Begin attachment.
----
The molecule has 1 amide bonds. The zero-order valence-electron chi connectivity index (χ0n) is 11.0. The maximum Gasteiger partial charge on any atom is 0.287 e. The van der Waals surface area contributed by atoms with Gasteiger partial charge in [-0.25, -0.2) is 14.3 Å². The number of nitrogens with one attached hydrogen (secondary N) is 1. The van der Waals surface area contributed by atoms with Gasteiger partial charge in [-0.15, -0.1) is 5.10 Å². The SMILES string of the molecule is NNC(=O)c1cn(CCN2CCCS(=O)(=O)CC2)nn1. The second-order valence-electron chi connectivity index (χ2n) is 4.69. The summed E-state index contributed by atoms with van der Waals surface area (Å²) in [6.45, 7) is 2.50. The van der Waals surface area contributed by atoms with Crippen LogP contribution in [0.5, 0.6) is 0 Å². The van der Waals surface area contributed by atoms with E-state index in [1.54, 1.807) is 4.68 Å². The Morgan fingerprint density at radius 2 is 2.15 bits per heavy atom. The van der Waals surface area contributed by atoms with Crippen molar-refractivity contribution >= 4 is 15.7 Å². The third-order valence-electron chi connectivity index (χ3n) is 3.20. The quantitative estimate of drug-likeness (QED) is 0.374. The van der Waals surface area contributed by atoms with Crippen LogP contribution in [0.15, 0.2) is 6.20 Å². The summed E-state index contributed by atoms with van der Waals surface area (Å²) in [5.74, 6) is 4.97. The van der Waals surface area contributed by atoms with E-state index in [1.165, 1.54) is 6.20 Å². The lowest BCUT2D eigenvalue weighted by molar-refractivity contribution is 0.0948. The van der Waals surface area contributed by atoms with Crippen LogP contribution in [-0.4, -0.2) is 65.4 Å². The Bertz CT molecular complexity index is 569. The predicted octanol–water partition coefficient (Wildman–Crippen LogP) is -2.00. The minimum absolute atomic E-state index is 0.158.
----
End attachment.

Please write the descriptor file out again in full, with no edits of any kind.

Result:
The molecule has 1 amide bonds. The zero-order valence-electron chi connectivity index (χ0n) is 11.0. The maximum Gasteiger partial charge on any atom is 0.287 e. The van der Waals surface area contributed by atoms with Gasteiger partial charge in [-0.25, -0.2) is 14.3 Å². The number of nitrogens with one attached hydrogen (secondary N) is 1. The van der Waals surface area contributed by atoms with Gasteiger partial charge in [-0.15, -0.1) is 5.10 Å². The SMILES string of the molecule is NNC(=O)c1cn(CCN2CCCS(=O)(=O)CC2)nn1. The second-order valence-electron chi connectivity index (χ2n) is 4.69. The summed E-state index contributed by atoms with van der Waals surface area (Å²) in [6.45, 7) is 2.50. The van der Waals surface area contributed by atoms with Crippen LogP contribution in [0.5, 0.6) is 0 Å². The van der Waals surface area contributed by atoms with E-state index in [1.54, 1.807) is 4.68 Å². The Morgan fingerprint density at radius 2 is 2.15 bits per heavy atom. The van der Waals surface area contributed by atoms with Crippen molar-refractivity contribution >= 4 is 15.7 Å². The third-order valence-electron chi connectivity index (χ3n) is 3.20. The quantitative estimate of drug-likeness (QED) is 0.374. The van der Waals surface area contributed by atoms with Crippen LogP contribution in [0.15, 0.2) is 6.20 Å². The summed E-state index contributed by atoms with van der Waals surface area (Å²) in [5.74, 6) is 4.97. The van der Waals surface area contributed by atoms with E-state index in [1.165, 1.54) is 6.20 Å². The lowest BCUT2D eigenvalue weighted by molar-refractivity contribution is 0.0948. The van der Waals surface area contributed by atoms with Crippen LogP contribution in [-0.4, -0.2) is 65.4 Å². The Bertz CT molecular complexity index is 569. The predicted octanol–water partition coefficient (Wildman–Crippen LogP) is -2.00. The minimum absolute atomic E-state index is 0.158.